The bishop also questioned whether older Catholics could be blamed for failing to pass on the faith. “We have had many generations that learned their ‘faith’ in terms of catechism content, but can we say that they ever really understood and therefore were in a position to pass on their ‘faith’?” he said. “Moreover, the present generation is more critical and independent, more confident in many ways than we were at that age, and less socially conditioned – obedience is not a word you hear used a lot. It was when I was young.”

The fact is, of course, that the “generations that learned their ‘faith’ in terms of catechism content” nearly though not quite came to an abrupt end 30 years ago, precisely because of the likes of Bishop Conry. This, don’t forget, is the prelate who once proposed a liturgy designed to appeal to young people, suggestions for which included distributing tips on high-energy light bulbs, handing out Fairtrade chocolate and, in a list of things to be sorry for in the penitential rite, leaving water in your kettle. This is the prelate who told this newspaper: “You can’t talk to young people about salvation. What’s salvation? What does salvation mean? My eternal soul? You can only talk to young people in young people’s language, really. And if you’re going to talk to them about salvation, the first thing they will understand is saving the planet. You’re talking about being saved and they will say: ‘What about saving the planet?’” When asked by Andrew M Brown of this newspaper (you can still read the whole interview on Fr Z’s website, with his priceless “fisk”, here) whether it was a good idea to go to sacramental confession, Bishop Conry proceeded to deliver himself of the following priceless utterance:

No, because my own experience when we had Confession every day at St Chad’s Cathedral in Birmingham was that regular penitents came back with exactly the same words week after week. So there you would say, actually, there is no conversion taking place.

This, it will easily be perceived, is precisely where you end up if you begin with the idea that the real problem posed by the modern world is indifference rather than a vision of life which is so utterly incompatible with the Church’s sacramental vision of human existence that it requires a quantum leap, the leap of faith, to arrive at the place that God wants us to be – a place where there is indeed forgiveness for sin and the fullness of redemption.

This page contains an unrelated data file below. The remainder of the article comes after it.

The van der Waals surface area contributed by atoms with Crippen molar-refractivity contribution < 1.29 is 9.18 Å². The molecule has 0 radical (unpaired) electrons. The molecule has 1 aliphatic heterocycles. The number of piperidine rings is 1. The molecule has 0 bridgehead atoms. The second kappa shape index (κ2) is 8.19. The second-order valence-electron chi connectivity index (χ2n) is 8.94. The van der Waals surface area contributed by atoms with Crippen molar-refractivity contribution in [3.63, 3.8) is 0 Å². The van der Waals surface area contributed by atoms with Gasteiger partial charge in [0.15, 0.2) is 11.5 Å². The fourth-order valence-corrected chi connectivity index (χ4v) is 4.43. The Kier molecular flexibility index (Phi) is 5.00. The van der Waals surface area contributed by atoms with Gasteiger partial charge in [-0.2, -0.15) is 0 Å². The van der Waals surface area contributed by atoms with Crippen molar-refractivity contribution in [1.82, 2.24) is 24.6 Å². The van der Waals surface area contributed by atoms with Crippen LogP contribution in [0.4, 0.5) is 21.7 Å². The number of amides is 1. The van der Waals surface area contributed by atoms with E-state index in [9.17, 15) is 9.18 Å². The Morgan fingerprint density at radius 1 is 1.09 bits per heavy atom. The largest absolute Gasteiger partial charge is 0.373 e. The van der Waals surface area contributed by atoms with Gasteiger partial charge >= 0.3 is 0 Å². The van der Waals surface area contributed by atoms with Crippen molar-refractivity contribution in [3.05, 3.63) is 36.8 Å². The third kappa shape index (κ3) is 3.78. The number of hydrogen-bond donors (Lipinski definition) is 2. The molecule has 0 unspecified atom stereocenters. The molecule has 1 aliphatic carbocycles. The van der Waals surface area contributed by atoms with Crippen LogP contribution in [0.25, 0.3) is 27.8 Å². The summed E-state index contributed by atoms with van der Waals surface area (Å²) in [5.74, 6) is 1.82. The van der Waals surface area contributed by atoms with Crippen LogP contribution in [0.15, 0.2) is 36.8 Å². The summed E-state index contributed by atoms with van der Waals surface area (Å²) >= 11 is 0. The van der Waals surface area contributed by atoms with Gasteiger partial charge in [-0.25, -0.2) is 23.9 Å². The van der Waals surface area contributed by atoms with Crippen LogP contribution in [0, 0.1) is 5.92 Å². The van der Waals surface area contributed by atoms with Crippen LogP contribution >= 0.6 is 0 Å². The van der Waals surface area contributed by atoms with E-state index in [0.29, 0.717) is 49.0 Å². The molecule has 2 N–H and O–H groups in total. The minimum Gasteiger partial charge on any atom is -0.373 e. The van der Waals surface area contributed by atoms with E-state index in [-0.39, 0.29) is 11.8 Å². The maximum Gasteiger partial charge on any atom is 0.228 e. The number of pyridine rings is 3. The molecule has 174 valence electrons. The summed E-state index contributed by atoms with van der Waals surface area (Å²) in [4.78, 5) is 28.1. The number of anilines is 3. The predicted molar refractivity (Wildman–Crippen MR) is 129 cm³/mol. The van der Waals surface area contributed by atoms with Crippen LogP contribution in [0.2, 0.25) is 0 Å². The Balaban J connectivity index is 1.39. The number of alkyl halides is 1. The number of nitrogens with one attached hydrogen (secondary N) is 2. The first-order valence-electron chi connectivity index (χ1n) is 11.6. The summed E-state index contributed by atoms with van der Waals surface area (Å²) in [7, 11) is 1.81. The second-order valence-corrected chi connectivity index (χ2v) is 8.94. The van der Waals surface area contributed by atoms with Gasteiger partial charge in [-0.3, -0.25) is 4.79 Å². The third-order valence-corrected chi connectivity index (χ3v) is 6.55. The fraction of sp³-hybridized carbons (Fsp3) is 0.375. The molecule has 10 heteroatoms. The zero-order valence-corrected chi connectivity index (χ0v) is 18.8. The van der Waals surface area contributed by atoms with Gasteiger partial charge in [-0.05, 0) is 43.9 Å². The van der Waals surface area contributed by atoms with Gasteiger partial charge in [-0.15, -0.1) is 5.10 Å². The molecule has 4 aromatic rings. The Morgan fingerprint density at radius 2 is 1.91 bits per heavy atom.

This is what Bishop Davies has understood. That the gulf between the sacramental vision and the secular is so wide, so hard to cross, that it is indeed right to speak to the young of the obstacles which have been put in front of their generation to prevent them “finding [their] way to Him”. The “days of persecution” were at least about the nature of faith: if you really believed, in this country, that (in Bishop Davies’s words), “the bread and wine we will place on this altar after the words of consecration are spoken, His words ‘This is my Body, This is my Blood,’ are no longer bread or wine but Christ our Lord Himself given for us”, then you were more likely to be persecuted: if you denied this, you were more likely to be a persecutor. But you knew at least that faith was a reality. The “indifference” of which Bishop Conry speaks so lightly – an indifference which can, he thinks, be dispelled by inspirational talk of “saving the planet” and not leaving water in your kettle – is in fact a deadly, faith-dispelling virus. But those who think like Bishop Davies know that this virus can be cured, by the great spiritual antibiotic of the sacraments. I think of that extraordinary spectacle, at the closing Mass of the World Youth Day in Madrid, of over a million (some said as many as two million) young people kneeling in the mud, in adoration before the Blessed Sacrament. No more, surely, need be said: quod erat, it seems to me, demonstrandum.

Bishop Davies understands very well that it is indeed possible to talk to young people about “My immortal soul”, and to meet with a ready response. Bishop Conry says it can’t be done. Which one should we trust?

  • Anonymous

    I am 100% Catholic but, Catholics reading this should look away now because they are not going to like what I am going to say.

    I am afraid that the stark truth is that if you want to find out how to evangelise a young person then you’d better go and speak to a protestant, evangelical, or pentecostal youth worker because people as enlightened, in the English Catholic Church, as Bishop Davies are few and far between.